Gardening in the southeastern United States presents challenges like no other region. Although this region experiences moderate temperatures most of the year, it does occasionally see frosty temperatures and varying levels of precipitation.

This region is highly varied, with every type of soil and vegetation imaginable. Temperature extremes and variations in humidity make it difficult to decide what types of plants to integrate into your landscaping.

Luckily, container gardening solves all of your landscaping problems. Whether you live in the swampiest city in Florida or the lushest forest in North Carolina, growing your plants in containers makes it easy to have a beautiful, versatile garden all throughout the year. Here are a handful of native plants for easy container gardening in the southeast.

Scarlet Sage

Scarlet sage blooms nearly every month of the year and offers a delightful pop of color to your garden. Because it tolerates the shade, it can be housed in areas of your garden or deck where other plants might not thrive. While it does need to be periodically deadheaded, it attracts butterflies and hummingbirds to your space.


Bloodroot is a great plant for a container, as its roots tend to attract voles when its planted directly into the ground. This plant produces tiny white flowers and is drought tolerant, making it a good choice for the drier months of the year.

Yaupon Holly

This shrub produces unusually bright green, evergreen leaves and, in some cases, produces plump red berries. It grows up to fifteen feet in height but does need to be transplanted after a few years at this height. As long as it is provided adequate drainage, it can grow for years in a five-gallon pot on your deck. It can be trimmed into topiary shapes and makes an eclectic addition to the garden.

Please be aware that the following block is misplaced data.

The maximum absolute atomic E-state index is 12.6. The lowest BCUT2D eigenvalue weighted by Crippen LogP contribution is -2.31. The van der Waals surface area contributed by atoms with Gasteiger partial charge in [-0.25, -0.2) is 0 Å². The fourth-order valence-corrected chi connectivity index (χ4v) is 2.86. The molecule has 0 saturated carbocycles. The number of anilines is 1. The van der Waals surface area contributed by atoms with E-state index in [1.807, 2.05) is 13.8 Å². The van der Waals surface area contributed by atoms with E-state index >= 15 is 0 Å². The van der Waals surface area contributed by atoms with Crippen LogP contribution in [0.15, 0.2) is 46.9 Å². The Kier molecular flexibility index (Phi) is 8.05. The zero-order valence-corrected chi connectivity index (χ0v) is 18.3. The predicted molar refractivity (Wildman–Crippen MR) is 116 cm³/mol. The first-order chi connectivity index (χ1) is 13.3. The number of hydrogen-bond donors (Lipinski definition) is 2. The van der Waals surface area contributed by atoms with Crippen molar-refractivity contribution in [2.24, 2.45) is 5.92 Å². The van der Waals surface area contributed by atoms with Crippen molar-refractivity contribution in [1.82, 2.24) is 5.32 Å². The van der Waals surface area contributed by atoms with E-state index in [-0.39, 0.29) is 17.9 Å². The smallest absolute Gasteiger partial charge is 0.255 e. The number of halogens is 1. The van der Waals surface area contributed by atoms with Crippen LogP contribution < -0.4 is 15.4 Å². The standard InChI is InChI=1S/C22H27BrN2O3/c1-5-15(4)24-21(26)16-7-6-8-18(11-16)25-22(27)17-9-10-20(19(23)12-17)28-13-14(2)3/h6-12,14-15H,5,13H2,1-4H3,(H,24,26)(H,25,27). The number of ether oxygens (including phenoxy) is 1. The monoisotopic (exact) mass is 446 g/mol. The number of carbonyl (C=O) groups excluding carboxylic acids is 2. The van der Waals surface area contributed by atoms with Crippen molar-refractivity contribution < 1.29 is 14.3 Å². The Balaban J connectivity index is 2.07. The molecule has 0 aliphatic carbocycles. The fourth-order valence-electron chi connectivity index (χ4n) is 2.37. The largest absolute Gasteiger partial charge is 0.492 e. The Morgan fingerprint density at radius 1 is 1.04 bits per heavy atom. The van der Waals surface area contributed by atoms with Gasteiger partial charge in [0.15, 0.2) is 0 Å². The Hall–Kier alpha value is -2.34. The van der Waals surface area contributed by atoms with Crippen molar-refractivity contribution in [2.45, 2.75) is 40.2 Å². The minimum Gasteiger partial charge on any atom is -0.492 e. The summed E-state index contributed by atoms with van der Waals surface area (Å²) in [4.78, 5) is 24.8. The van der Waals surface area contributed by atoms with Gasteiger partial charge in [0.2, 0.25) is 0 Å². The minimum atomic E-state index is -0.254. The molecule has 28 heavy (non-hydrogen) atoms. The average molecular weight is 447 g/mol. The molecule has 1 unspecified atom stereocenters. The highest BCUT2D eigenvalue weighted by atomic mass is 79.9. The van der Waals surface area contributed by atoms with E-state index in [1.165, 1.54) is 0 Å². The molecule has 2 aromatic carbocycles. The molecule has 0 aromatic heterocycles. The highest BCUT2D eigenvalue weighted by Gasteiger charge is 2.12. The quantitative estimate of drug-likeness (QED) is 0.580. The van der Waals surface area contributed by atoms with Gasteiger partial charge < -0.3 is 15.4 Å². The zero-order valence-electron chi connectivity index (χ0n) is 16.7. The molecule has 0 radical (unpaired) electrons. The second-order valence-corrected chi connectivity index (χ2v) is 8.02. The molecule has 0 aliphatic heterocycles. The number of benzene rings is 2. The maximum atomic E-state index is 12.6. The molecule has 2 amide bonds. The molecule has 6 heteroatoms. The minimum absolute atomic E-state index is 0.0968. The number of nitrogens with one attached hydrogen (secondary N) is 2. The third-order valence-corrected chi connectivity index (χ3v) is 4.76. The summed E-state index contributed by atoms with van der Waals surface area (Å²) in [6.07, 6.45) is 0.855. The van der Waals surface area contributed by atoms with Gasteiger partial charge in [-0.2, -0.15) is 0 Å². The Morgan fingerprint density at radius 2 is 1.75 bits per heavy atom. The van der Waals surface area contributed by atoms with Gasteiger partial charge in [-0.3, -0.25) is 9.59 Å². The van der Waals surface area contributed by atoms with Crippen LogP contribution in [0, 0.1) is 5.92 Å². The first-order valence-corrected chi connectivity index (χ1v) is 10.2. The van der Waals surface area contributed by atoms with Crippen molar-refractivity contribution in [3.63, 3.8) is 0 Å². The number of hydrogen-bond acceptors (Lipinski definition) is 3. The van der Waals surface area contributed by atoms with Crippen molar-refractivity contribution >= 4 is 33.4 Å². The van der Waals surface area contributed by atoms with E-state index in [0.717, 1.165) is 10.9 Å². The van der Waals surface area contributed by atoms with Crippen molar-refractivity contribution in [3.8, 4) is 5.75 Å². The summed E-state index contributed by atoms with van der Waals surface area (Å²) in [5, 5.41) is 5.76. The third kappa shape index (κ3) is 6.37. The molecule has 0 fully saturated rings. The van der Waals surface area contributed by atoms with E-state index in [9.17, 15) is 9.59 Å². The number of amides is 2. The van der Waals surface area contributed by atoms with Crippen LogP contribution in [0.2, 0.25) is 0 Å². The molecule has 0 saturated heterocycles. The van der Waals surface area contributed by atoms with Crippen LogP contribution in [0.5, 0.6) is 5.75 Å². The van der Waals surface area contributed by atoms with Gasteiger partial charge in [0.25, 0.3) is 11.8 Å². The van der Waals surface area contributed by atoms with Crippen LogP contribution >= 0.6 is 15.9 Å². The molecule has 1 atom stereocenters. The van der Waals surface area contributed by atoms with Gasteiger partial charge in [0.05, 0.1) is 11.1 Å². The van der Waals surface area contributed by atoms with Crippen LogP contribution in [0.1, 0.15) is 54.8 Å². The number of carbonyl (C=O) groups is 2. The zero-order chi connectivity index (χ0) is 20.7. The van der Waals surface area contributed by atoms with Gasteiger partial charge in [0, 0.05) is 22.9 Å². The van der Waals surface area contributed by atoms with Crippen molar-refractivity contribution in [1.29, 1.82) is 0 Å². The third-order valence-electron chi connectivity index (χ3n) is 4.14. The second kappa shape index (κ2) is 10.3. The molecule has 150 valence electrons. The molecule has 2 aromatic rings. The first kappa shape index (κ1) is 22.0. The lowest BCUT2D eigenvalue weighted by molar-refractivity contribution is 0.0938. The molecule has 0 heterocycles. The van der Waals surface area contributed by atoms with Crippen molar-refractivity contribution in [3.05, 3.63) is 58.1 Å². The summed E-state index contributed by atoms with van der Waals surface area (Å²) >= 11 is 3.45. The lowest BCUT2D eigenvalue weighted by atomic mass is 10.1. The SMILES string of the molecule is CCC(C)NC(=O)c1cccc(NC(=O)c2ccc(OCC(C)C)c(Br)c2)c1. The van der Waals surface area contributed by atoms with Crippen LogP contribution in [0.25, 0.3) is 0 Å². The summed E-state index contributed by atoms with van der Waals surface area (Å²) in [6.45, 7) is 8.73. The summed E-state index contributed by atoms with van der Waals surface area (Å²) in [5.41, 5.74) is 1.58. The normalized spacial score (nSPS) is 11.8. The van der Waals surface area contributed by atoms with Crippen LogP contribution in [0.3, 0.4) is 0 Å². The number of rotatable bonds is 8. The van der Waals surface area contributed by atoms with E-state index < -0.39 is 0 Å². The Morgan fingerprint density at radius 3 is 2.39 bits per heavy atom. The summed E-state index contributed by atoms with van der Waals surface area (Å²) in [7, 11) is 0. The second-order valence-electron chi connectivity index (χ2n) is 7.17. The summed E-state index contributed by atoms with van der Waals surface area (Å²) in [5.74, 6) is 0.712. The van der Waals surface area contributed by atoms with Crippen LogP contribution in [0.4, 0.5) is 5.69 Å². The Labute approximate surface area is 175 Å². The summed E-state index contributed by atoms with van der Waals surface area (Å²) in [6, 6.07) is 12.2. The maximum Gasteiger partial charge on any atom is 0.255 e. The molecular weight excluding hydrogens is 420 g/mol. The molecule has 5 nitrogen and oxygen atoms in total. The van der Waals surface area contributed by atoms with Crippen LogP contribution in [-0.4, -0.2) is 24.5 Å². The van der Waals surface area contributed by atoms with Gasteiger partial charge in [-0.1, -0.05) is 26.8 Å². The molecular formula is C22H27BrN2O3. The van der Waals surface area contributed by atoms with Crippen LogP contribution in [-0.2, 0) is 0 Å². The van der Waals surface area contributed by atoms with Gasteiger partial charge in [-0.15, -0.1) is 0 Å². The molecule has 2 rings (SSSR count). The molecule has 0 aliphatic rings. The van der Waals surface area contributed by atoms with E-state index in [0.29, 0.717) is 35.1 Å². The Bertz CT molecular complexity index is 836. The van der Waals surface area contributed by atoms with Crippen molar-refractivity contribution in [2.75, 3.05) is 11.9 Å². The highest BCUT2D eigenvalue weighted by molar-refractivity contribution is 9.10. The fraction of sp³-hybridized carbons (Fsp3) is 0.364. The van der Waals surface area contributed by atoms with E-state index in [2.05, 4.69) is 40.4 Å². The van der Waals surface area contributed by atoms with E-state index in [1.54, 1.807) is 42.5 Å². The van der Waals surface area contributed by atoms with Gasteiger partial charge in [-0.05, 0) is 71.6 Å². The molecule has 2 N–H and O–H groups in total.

Rain Lily

Rain lily plants are a great addition to any garden because they will help boost your mood after a long rainy spell. Flowers bloom after heavy rains showers, lighting up their containers with hot pink blossoms. These plants rarely reach a foot in height, so they are easy to grow and don’t take up much space.


Wood-anemone is ideal for container gardens because it tends to form a dense, sprawling mat as grows. This can easily choke out other plants nearby. Grown in a large pot or rectangular planter, this plant’s white flowers provide a nice accent to surrounding taller, bolder plants. The flowers bloom in the spring but do, however, take around five years to appear.

Orange Coneflower

This flower is easy to care for, regardless of whether it is grown in the ground or in a container. It brings a pop of low-maintenance color to your patio all throughout the year. It can even be divided and repotted every three to five years, as it is a hardy perennial that loves the sun.

Cardinal Flower

Cardinal flower depends heavily on hummingbirds for pollination. So, if you choose this luscious scarlet plant for your backyard container garden, make sure it is easily accessed. It blooms from May to October and prefers direct sunlight and lots of moisture.

Orange Butterfly Weed

Butterfly weed, like other monarch attractors, is a great container plant because it can be moved around for better viewability of butterflies, caterpillars, and other pollinators. This vibrant orange flower provides voluminous foliage, is easy to grow, and thrives even in poor soils, making it a great option for the lackadaisical container gardener.

Stokes Aster

This lavender-colored beauty is wonderful as a container plant, but can also be cut and brought inside for decorating vases. This low-maintenance plant only reaches one to three feet in height. It is absolutely lovely when planted with other pollinator-attracting species, such as coreopsis or Bellflower.

Woodland Phlox

Phlox can be difficult to grow in vastly fluctuating temperatures, so growing it in a container is the way to go. You can move it back and forth from inside your house to your patio when the mercury dips. It is a ground cover so it won’t overwhelm the appearance of your taller plants. Its pale purple petals will form a nice accent to your existing container garden.





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